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Diversity, expression and mRNA targeting abilities of Argonaute-targeting miRNAs among selected vascular plants.

Jagtap S, Shivaprasad PV - BMC Genomics (2014)

Bottom Line: Sequences of miR168 and miR403 are not conserved among plant lineages, but surprisingly they differ drastically in their sequence diversity and expression levels even among closely related plants.Variation in miR168 expression among plants correlates well with secondary structures/length of loop sequences of their precursors.We also show that rapid evolution and likely loss of expression of miR168 isoforms in tobacco is related to the insertion of MITE-like transposons between miRNA and miRNA* sequences, a possible mechanism showing how miRNAs are lost in few plant lineages even though other close relatives have abundantly expressing miRNAs.

View Article: PubMed Central - PubMed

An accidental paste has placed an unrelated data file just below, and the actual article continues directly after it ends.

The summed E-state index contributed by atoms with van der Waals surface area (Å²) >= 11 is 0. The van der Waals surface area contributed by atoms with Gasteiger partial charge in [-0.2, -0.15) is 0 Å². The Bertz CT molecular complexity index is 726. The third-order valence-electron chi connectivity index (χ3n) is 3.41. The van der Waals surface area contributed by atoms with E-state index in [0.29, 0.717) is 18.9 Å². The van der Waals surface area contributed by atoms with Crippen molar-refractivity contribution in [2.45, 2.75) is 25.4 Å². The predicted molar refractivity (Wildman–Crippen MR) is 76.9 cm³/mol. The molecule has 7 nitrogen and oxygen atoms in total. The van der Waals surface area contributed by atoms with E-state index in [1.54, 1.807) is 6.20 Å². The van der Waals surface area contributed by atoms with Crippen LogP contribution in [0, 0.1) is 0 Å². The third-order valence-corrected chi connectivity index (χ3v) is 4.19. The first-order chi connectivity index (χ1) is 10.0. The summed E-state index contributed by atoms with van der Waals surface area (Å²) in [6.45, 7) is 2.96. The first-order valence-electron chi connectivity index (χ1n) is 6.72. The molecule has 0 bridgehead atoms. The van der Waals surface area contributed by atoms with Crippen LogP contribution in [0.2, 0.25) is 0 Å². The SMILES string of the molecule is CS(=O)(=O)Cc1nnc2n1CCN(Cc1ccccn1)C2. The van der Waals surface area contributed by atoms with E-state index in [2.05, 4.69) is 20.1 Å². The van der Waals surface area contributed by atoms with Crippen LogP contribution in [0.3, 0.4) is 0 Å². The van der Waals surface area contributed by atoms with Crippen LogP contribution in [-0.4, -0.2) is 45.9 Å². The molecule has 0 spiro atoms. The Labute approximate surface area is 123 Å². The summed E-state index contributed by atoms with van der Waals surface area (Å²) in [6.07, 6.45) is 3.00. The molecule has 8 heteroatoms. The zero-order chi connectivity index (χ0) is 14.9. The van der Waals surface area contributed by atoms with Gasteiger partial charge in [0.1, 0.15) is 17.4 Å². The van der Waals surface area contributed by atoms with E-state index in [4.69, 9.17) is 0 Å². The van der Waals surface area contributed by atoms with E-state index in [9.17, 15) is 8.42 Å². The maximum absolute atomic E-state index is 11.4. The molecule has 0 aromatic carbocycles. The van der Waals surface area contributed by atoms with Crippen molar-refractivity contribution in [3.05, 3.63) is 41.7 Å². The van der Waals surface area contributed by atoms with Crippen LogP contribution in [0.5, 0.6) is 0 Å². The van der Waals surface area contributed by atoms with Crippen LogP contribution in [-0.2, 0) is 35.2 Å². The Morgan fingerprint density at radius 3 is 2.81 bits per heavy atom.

Affiliation: National Centre for Biological Sciences, GKVK Campus, Bellary Road, Bangalore 560 065, India. shivaprasad@ncbs.res.in.

ABSTRACT

Background: Micro (mi)RNAs are important regulators of plant development. Across plant lineages, Dicer-like 1 (DCL1) proteins process long ds-like structures to produce micro (mi) RNA duplexes in a stepwise manner. These miRNAs are incorporated into Argonaute (AGO) proteins and influence expression of RNAs that have sequence complementarity with miRNAs. Expression levels of AGOs are greatly regulated by plants in order to minimize unwarranted perturbations using miRNAs to target mRNAs coding for AGOs. AGOs may also have high promoter specificity-sometimes expression of AGO can be limited to just a few cells in a plant. Viral pathogens utilize various means to counter antiviral roles of AGOs including hijacking the host encoded miRNAs to target AGOs. Two host encoded miRNAs namely miR168 and miR403 that target AGOs have been described in the model plant Arabidopsis and such a mechanism is thought to be well conserved across plants because AGO sequences are well conserved.